I have been reading, with both profit and delight, Thomas Joseph White’s latest book, “The Incarnate Lord: A Thomistic Study in Christology.” Father White, one of the brightest of a new generation of Thomas interpreters, explores a range of topics in this text — the relationship between Jesus’ human and divine natures, whether the Lord experienced the beatific vision, the theological significance of Christ’s cry of anguish on the cross, his descent into hell, etc. — but for the purposes of this article, I want to focus on a theme of particular significance in the theological and catechetical context today.
Anyone even vaguely acquainted with my work knows that I advocate vigorous argument on behalf of religious truth. I have long called for a revival in what is classically known as apologetics, the defense of the claims of faith against skeptical opponents. And I have repeatedly weighed in against a dumbed-down Catholicism.
The old farmers used to say you should leave a field better than you found it. Sometimes that called for heavy lifting. Other times it just meant picking up a rock as you crossed and placing it at the field’s edge.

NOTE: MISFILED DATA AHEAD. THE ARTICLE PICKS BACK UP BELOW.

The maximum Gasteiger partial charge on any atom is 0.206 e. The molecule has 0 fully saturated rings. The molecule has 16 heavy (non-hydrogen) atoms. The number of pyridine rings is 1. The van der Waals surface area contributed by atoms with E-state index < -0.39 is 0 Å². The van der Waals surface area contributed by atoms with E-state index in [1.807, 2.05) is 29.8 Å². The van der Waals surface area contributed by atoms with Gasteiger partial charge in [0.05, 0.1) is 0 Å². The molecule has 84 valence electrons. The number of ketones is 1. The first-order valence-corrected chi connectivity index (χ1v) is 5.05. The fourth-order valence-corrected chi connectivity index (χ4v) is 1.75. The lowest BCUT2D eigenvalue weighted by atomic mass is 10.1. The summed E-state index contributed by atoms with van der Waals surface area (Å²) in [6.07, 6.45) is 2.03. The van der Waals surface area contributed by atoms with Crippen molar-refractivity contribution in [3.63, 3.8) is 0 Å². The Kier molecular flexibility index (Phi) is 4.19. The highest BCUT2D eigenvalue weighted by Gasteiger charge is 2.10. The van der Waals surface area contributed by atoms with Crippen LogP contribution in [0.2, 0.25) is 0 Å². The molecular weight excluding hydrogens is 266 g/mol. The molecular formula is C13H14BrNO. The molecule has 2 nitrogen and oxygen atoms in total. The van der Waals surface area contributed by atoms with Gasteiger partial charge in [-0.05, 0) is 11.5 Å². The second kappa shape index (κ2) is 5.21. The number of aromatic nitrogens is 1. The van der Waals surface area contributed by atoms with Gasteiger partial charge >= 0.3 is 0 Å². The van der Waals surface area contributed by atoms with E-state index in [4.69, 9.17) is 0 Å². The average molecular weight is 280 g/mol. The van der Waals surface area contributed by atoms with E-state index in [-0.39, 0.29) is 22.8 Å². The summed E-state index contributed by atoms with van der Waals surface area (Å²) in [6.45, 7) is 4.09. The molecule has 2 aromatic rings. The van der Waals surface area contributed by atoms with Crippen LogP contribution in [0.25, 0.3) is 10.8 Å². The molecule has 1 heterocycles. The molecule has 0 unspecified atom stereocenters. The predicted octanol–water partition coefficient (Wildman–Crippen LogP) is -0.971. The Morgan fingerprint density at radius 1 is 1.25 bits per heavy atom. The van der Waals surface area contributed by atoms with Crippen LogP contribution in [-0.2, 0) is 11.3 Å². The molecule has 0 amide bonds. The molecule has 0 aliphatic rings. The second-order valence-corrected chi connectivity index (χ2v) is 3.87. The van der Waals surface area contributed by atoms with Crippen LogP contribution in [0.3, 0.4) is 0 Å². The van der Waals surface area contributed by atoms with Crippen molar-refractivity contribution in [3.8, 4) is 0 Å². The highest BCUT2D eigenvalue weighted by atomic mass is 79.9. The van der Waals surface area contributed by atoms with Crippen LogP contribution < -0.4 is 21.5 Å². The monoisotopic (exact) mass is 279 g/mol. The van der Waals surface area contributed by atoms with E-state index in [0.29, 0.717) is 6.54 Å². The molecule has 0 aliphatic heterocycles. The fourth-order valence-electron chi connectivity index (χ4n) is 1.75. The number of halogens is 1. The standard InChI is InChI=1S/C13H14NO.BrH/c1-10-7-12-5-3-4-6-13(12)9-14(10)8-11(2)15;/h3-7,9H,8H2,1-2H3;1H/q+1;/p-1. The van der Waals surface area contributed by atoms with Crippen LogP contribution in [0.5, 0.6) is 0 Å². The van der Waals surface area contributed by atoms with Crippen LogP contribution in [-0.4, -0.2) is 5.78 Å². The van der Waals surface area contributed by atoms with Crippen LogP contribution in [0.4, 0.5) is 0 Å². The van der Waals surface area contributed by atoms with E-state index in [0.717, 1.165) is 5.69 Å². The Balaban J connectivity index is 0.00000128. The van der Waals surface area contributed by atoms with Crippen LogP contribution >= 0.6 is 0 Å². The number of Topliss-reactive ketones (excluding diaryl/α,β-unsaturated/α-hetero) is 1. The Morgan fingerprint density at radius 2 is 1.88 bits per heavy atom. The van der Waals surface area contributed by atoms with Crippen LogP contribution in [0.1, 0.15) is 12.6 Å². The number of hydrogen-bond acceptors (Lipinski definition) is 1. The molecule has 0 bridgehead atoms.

Up here in the northern half of the planet, where Lent coincides with the end of winter and the onset of spring, the imagery of rebirth and rejuvenation accompanying these natural events carries a powerful message: Shake off spiritual lethargy and be renewed in grace.
For Catholics and other Christians who observe meatless Fridays, fish figure prominently, and this makes me (pardon the pun) happy as a clam. But I understand that some people are not as enthusiastic as I am about fish. The smell might be off-putting, the texture "slimy."
In the Hebrew Scriptures, that part of the bible we call the Old Testament, we find a strong religious challenge to always welcome the stranger, the foreigner. This was emphasized for two reasons: First, because the Jewish people themselves had once been foreigners and immigrants. Their Scriptures kept reminding them not to forget that. Second, they believed that God’s revelation most often comes to us through the stranger, in what’s foreign to us. That belief was integral to their faith.
This Lent, no matter how long it’s been, receive God’s peace in the sacrament of penance